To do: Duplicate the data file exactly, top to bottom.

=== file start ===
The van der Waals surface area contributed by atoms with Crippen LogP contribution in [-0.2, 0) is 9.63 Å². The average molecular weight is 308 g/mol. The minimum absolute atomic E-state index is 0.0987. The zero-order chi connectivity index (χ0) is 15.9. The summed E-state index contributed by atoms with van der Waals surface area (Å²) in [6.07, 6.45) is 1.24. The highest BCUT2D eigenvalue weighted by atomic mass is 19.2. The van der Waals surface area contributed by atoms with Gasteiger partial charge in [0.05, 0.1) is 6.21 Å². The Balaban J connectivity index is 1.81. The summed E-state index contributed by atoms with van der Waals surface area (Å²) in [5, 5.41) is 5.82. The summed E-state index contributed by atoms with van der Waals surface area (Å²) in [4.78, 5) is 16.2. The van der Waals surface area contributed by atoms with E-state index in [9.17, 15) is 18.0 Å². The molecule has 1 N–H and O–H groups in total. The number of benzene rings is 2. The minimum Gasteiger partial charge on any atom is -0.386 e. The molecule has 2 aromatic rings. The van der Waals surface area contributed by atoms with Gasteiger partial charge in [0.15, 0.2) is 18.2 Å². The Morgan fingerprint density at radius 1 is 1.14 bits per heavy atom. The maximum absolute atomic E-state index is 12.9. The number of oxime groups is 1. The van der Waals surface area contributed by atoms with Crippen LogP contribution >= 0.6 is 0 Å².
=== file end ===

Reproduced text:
The van der Waals surface area contributed by atoms with Crippen LogP contribution in [-0.2, 0) is 9.63 Å². The average molecular weight is 308 g/mol. The minimum absolute atomic E-state index is 0.0987. The zero-order chi connectivity index (χ0) is 15.9. The summed E-state index contributed by atoms with van der Waals surface area (Å²) in [6.07, 6.45) is 1.24. The highest BCUT2D eigenvalue weighted by atomic mass is 19.2. The van der Waals surface area contributed by atoms with Gasteiger partial charge in [0.05, 0.1) is 6.21 Å². The Balaban J connectivity index is 1.81. The summed E-state index contributed by atoms with van der Waals surface area (Å²) in [5, 5.41) is 5.82. The summed E-state index contributed by atoms with van der Waals surface area (Å²) in [4.78, 5) is 16.2. The van der Waals surface area contributed by atoms with E-state index in [9.17, 15) is 18.0 Å². The molecule has 1 N–H and O–H groups in total. The number of benzene rings is 2. The minimum Gasteiger partial charge on any atom is -0.386 e. The molecule has 2 aromatic rings. The van der Waals surface area contributed by atoms with Gasteiger partial charge in [0.15, 0.2) is 18.2 Å². The Morgan fingerprint density at radius 1 is 1.14 bits per heavy atom. The maximum absolute atomic E-state index is 12.9. The number of oxime groups is 1. The van der Waals surface area contributed by atoms with Crippen LogP contribution >= 0.6 is 0 Å².